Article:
By California Department of Corrections and Rehabilitation [Public domain], via Wikimedia Commons

August 8, 2018; Atlanta Black Star

For 60 years, incarcerated people in California have been fighting the state’s wildfires for a pittance, even as the fires have grown larger and deadlier thanks to recent drought and climate change. The state’s attitude and statements about the program demonstrate a mindset that considers incarcerated people resources, at the service of California’s general population.

The Conservation Camp program is run jointly by the California Department of Corrections and Rehabilitation (CDCR) and the California Department of Forestry and Fire Protection (now known as Cal Fire). Forty-three camps dot the state, including three for women and one for juvenile offenders. Inmates are paid $2 per day, plus $1 for each hour spent on the front lines, which is nevertheless astonishingly considered high for prison wages. For each day of good behavior in the camps, workers get two days off their sentence. They also get better food, safety and physical fitness training, more relaxed family visits, and a chance to be outside in nature instead of behind prison walls.

The state of California gets an average of eight million hours per year of dangerous labor, for which they pay professional firefighters an average of $17/hour, virtually free. Four thousand inmates fight wildfires in California, making up about 30 percent of the force and reportedly saving the state about $100 million every year. (Never mind that the state has also estimated that it costs taxpayers nearly $71,000 a year to house and safeguard a single prisoner).

“The state of California is unabashed by that fact,” the director of Criminal Justice & Civil Liberties Policy at the conservative R Street Institute told Philip Wegmann of the Washington Examiner.

In fact, the state of California has fought to keep it that way. When the Supreme Court ordered California to reduce its prison population because of the terrible conditions created by overcrowding, state attorneys argued that “if forced to release these inmates early, prisons would lose an important labor pool.” According to Adam Serwer at Buzzfeed, “There is an exception…that allows the state to retain firefighters—but only firefighters—who are otherwise eligible for release.” (US Senator Kamala Harris, who was state attorney general at the time, was “shocked” to learn her staff had argued for this.)

The San Quentin News, a newspaper written, edited, and produced by residents of San Quentin prison, quoted Julie Hutchinson, a Cal Fire battalion chief, saying inmates are “very cost-effective” and “they’re out in the community, paying back for their mistakes.” Considering three inmates have died since 2012, it seems an awfully high price.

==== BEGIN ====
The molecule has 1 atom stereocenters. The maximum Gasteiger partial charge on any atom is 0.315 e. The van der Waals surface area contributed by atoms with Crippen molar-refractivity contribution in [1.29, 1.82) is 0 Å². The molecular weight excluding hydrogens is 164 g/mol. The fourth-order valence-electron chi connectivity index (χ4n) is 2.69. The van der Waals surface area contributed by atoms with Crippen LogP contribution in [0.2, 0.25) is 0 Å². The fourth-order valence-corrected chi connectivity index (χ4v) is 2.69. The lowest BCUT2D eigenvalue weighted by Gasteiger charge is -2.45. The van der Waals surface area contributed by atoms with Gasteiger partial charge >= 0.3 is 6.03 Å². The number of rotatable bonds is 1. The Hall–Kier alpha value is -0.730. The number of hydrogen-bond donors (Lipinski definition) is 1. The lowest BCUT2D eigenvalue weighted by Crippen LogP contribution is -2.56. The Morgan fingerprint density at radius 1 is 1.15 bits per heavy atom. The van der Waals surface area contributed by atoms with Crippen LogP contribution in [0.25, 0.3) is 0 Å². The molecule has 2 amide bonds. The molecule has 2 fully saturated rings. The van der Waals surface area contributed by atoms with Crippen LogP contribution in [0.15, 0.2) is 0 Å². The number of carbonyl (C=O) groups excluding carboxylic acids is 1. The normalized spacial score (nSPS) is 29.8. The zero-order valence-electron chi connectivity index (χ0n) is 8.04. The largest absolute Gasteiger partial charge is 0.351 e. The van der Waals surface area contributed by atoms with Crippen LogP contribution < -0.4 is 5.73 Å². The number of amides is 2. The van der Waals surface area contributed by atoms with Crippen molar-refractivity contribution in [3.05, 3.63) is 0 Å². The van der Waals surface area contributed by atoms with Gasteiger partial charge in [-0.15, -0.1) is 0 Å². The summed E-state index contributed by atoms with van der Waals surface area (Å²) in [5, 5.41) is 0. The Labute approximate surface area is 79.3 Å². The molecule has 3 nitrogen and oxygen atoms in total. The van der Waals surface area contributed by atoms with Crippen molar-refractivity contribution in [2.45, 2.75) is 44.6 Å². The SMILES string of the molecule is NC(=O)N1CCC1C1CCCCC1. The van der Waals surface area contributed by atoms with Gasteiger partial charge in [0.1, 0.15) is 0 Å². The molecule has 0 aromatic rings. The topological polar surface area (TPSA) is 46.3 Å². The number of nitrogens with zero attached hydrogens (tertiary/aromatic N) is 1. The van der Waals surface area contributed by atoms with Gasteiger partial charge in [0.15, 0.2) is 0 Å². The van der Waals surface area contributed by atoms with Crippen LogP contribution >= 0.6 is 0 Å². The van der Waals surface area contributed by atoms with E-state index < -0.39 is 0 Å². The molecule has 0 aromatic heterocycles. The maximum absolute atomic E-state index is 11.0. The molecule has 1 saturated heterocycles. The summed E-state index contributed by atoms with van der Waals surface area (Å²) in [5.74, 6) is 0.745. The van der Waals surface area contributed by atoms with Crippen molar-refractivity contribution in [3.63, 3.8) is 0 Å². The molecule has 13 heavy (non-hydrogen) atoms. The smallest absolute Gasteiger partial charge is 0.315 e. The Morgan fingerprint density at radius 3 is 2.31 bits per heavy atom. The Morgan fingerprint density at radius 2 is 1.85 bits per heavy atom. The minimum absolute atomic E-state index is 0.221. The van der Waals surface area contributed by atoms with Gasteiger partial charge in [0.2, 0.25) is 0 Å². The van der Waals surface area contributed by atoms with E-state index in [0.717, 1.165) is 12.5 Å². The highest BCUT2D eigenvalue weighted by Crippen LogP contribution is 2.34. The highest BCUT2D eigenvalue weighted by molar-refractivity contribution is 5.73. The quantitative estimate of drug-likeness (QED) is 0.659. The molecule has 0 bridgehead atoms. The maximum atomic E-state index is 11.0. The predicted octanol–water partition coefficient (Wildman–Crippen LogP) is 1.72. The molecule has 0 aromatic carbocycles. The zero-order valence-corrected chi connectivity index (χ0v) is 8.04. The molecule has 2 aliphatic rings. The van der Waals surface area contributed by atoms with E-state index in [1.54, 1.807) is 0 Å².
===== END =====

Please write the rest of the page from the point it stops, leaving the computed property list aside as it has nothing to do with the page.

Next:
Other states also have prison firefighting programs, but California’s is the biggest. Moreover, though officials tout the training experience, it’s highly unlikely the inmates will ever be able to work as professional firefighters once they’re out; nearly all firefighting jobs require an EMT certification, and the training program doesn’t admit those with criminal records. (Some other states, like Arizona, do permit those released to go pro.)

Prison officials defend the programs as beneficial to the inmates. Daniel Berlant, a spokesman for Cal Fire, said, “This is a reward for many of these individuals… They’re outside the walls, doing good work, learning a skill that they may not get behind bars.” Again, let’s remember, they’re learning a skill they will be unable to use because of the very circumstances that put them here in the first place.

California is benefitting from virtually free labor and touting it as a win for taxpayers. La’Sonya Edwards, an inmate in the program, says, “There are some days we are worn down to the core. And this isn’t that different from slave conditions. We need to get paid more for what we do.”

The SQN also quotes Bill Sessa, spokesman for CDCR, saying, “It’s difficult to call them enslaved when they’re volunteering to do the job.” But again, what are the real choices inmates face?

Advocates agree with Edwards. David Fathi, director of the ACLU’s National Prison Project, said his organization was concerned “that the desire for this cheap and powerless and literally captive labor force will distort decision making about the criminal-justice system…People should be incarcerated to protect public safety, not to provide cheap labor for either the government or for private employers.”

Jordan Barab, former OSHA deputy assistant secretary, said, “Anytime you see prisoners doing work, they don’t have the same kind of job security or right to complain about unsafe conditions. They can’t quit or go work for different jobs. They either do the job as they’re told to do it, or they go back to regular prison.”

Fathi agrees, saying, “In light of the vast power inequality between prisoners and those who employ them, there is a real potential for exploitation and abuse,” and “few things are clearly voluntary.”

California has been using the labor of incarcerated persons ever since men who were being held prisoners on a ship built the first state prison in 1853. Wages began to be paid in 1923, and the firefighting program started in the 1960s. This means the state has always counted on this nearly free labor in making its budget.

The rewards they say prisoners get—job training, decent food, and visits from family—should be part of California’s prison programs, not a perk of life-threatening work. Nicole Goodkind of Newsweek quotes Fathi when she points out, “If prisoners are being trusted to put out fires, save lives, and handle potentially dangerous weapons like axes and chainsaws with minimal oversight, ‘maybe they didn’t need to be in prison in the first place.’”—Erin Rubin